Accessing local field vs object field. Is doc wrong?

The documentation seems to be wrong. Could someone tell me which is true?

In Performance Myths section is:

On devices without a JIT, caching field accesses is about 20% faster than repeatedly accesssing the field. With a JIT, field access costs about the same as local access.

In Avoid Internal Getters/Setters section is:

Without a JIT, direct field access is about 3x faster than invoking a trivial getter. With the JIT (where direct field access is as cheap as accessing a local), direct field access is about 7x faster than invoking a trivial getter.

It's clear that without JIT local access is faster. It's also clear that accessing field is faster while accessing directly than with getter.

But why in the first case performance is 20% better and in the second case performance is 133% better for the same reason, that is JIT optimization for calling object field?

Answers


I think you're comparing apples and oranges. the Performance Myths reference discusses the advantage of a JIT for field access, while the second reference discusses the advantage of a JIT for method access.

As I understand it, an analogy for direct field access vs. local access (not local field access as you wrote in your post - there is no such thing as a local field) is the following:

class foo {
    int bar = 42;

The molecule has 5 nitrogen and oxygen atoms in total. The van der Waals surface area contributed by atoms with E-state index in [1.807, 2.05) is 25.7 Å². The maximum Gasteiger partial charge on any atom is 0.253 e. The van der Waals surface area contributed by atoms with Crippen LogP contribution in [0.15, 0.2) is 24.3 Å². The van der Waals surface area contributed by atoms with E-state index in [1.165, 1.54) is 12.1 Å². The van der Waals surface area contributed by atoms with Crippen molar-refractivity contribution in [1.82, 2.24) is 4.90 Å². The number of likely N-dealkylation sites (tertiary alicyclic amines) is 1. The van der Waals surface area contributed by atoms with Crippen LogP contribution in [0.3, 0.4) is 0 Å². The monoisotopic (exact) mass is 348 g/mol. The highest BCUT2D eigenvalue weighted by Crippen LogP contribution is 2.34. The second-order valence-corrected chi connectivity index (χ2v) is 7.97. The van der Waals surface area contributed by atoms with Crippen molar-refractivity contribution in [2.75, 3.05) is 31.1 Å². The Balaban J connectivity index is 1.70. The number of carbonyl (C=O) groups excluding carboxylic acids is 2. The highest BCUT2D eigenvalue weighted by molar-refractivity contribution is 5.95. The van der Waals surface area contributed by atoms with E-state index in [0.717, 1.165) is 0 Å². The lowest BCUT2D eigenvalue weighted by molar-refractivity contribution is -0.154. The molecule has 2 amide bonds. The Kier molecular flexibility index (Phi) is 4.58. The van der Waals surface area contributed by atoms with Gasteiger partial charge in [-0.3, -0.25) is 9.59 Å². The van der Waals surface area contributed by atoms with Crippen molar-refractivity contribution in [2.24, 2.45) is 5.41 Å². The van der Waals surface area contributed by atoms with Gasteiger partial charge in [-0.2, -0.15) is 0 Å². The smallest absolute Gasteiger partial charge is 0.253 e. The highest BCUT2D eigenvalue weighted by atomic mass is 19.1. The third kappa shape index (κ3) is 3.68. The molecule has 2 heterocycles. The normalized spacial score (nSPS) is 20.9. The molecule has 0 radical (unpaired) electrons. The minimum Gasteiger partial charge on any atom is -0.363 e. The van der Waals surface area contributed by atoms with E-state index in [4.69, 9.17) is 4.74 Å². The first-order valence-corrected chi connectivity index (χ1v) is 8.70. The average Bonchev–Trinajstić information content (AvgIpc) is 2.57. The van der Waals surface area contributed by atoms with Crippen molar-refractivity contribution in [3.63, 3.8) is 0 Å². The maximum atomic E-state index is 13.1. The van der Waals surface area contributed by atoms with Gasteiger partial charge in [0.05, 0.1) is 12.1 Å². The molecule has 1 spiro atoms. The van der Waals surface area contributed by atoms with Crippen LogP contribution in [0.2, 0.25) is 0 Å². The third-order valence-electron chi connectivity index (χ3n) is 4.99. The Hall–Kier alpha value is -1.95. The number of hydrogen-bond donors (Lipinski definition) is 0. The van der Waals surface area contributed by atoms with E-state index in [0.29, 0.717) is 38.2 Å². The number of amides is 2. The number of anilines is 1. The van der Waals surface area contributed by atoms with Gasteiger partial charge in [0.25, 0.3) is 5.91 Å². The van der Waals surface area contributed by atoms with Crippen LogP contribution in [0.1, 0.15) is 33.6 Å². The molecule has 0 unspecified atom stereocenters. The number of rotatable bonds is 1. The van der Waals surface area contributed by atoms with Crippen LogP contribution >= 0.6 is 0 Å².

int doStuff(){
        int x = 1;
        x += bar;
        x += bar;
        x += bar;
        return x;
    }
}

Each reference to bar has an associated performance cost. A good compiler will recognize the opportunity for optimization and 'rewrite' the code as such:

int doStuff(){
    int x = 1f;
    int local_bar = bar;
    x += local_bar;
    x += local_bar;
    x += local_bar;
    return x;
}

Without a JIT, this is a handy optimization, which gets you a 20% bump in performance.

With a JIT, the optimization is unneccessary, as the JIT removes the performance hit from the access to bar in the first place.

The second reference describes the following scenario:

class foo {
    int bar = 42;

    int getBar() { return bar; }

    int doStuff(){
        int x = 1;
        x += getBar();
        x += getBar();
        x += getBar();
        return x;
    }
}

Each function call has an associated performance penalty. A compiler can NOT cache the multiple getBar() method calls (as it cached the multiple direct field accesses to bar in the previous example), because getBar() might return a completely different number each time it is called (i.e. if it had a random or time-based component to its return value). Therefore, it must execute three method calls.

It is vital to understand that the above function would execute at approximatley the same speed with or without a JIT.

If you were to manually replace getBar() in the above function with simply bar, you would achieve a performance boost. On a machine without a JIT, that performance boost is roughly 3x, because field access is still somewhat slow, so replacing the very slow methods with somewhat slow field accesses only yields a moderate boost. With a JIT, however, field access is fast, so replacing the very slow methods with fast field access yields a much greater (7x) boost.

I hope that makes sense!


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